Category Archives: Sheriff Munks

San Mateo County’s Elected Officials Disdain for Investigative Journalists, Victims, and the residents.

April 25, 2007 at 10:20AM & 10:47AM  The San Mateo County’s 4 most powerful men were attacking the media. Almost all of the other elected officials went along with it.

What about the VICTIM’s? “Operation Dollhouse” 25 women including one pregnant and a minor. According to Jody L. Williams. Not a word. Not a concern of these fine men.

Jim, is James P. Fox San Mateo County District Attorney.

Steve, is Steve Wagstaffe San Mateo County Chief Deputy District Attorney.

Greg, is Greg Munks San Mateo County Sheriff

Carlos, is Carlos Bolanos San Mateo County UnderSheriff

emails&literature

 

L.A.Times 10/16/2018

Those before Khashoggi
After reporters die, outrage melts into indifference.
INVESTIGATIVE JOURNALIST Daphne Caruana Galizia of Malta was one of 90 journalists killed over their work in 2017. (Matthew Mirabelli AFP/Getty Images)
By Suzanne Nossel
Turkey’s allegation that Saudi journalist Jamal Khashoggi was tortured, killed and dismembered inside Saudi Arabia’s consulate in Istanbul did something unusual: It shocked the global conscience.
That wasn’t the case for other foreign journalists killed in the last year. Not Indian television reporter Sandeep Sharma, killed when a truck rammed into him in March. Not Hector Gonzalez Antonio , a Mexican journalist whose bludgeoned corpse turned up on a dirt road in May. Not Maltese investigative reporter Daphne Caruana Galizia , who died in a car bombing one year ago. Not for more than 40 others just so far this year.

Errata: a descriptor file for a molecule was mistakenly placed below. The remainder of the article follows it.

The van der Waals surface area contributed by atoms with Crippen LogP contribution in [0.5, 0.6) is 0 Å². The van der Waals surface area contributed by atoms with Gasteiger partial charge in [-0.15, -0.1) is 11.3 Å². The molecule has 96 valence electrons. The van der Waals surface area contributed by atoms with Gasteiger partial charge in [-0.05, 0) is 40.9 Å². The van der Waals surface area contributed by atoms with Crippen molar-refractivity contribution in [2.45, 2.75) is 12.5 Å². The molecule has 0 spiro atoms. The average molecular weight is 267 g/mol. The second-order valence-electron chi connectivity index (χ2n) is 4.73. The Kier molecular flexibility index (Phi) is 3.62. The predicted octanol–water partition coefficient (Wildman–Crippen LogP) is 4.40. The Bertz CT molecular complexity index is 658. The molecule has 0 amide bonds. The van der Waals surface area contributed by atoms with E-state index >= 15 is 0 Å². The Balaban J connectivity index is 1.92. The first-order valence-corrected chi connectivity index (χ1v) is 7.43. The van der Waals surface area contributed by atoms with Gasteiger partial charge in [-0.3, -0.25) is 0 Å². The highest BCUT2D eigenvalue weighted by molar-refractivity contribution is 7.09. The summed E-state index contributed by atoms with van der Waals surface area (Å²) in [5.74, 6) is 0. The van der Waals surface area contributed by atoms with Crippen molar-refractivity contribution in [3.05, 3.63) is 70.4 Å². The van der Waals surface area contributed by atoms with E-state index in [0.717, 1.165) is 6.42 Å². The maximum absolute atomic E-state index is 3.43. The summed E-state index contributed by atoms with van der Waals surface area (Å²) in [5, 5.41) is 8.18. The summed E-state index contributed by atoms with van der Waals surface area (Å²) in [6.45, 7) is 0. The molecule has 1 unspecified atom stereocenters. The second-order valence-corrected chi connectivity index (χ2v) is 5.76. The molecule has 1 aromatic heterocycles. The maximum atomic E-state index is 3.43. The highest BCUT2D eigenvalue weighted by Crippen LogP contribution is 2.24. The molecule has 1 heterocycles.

The furor over Khashoggi’s fate is striking given this backdrop. It’s broken through as a major news story even as authoritarian regimes are increasingly indifferent to criticism on human rights. Western governments are less and less willing to raise such issues, which might distract from their trade or security objectives. Shaming by human rights organizations, foreign officials and the media — the traditional tactics for defending the lives of journalists and dissidents — has lost much of its potency.
Even the heart-rending individual cases that historically put a face to human rights abuses and kindled global outrage seem scarcely to register amid the distractions of our rapid-fire news cycle. Chinese Nobel Peace Prize laureate Liu Xiaobo was diagnosed with liver cancer while serving an 11-year prison sentence for penning a pro-democracy charter. Prohibited from traveling abroad for potentially lifesaving treatment, he died in July 2017. Not even the Nobel Prize was enough to render his health crisis a notable international cause.
Oleg Sentsov, a writer and filmmaker from Crimea imprisoned in Siberia, mounted a four-month hunger strike this summer to protest the dozens of Ukrainians being held by Russia as political prisoners. Sentsov’s case was not even mentioned when President Trump met with Russian President Vladimir Putin in Helsinki, Finland, three months ago.
Khashoggi’s case, by contrast, sparked an extraordinary global uproar. It attracted international headlines, threats of economic sanctions, swift bipartisan action by Congress to penalize the alleged perpetrators, and a boycott of a high-profile Saudi investment conference. The chorus of disgust even prompted Trump, who was at first clear he’d prioritize U.S. weapon sales to Saudi Arabia over any retribution, to waffle and weave. He simultaneously dispatched the secretary of State to meet with Saudi King Salman, and also mused that Khashoggi’s disappearance inside the diplomatic compound might somehow be the work of “rogue killers.”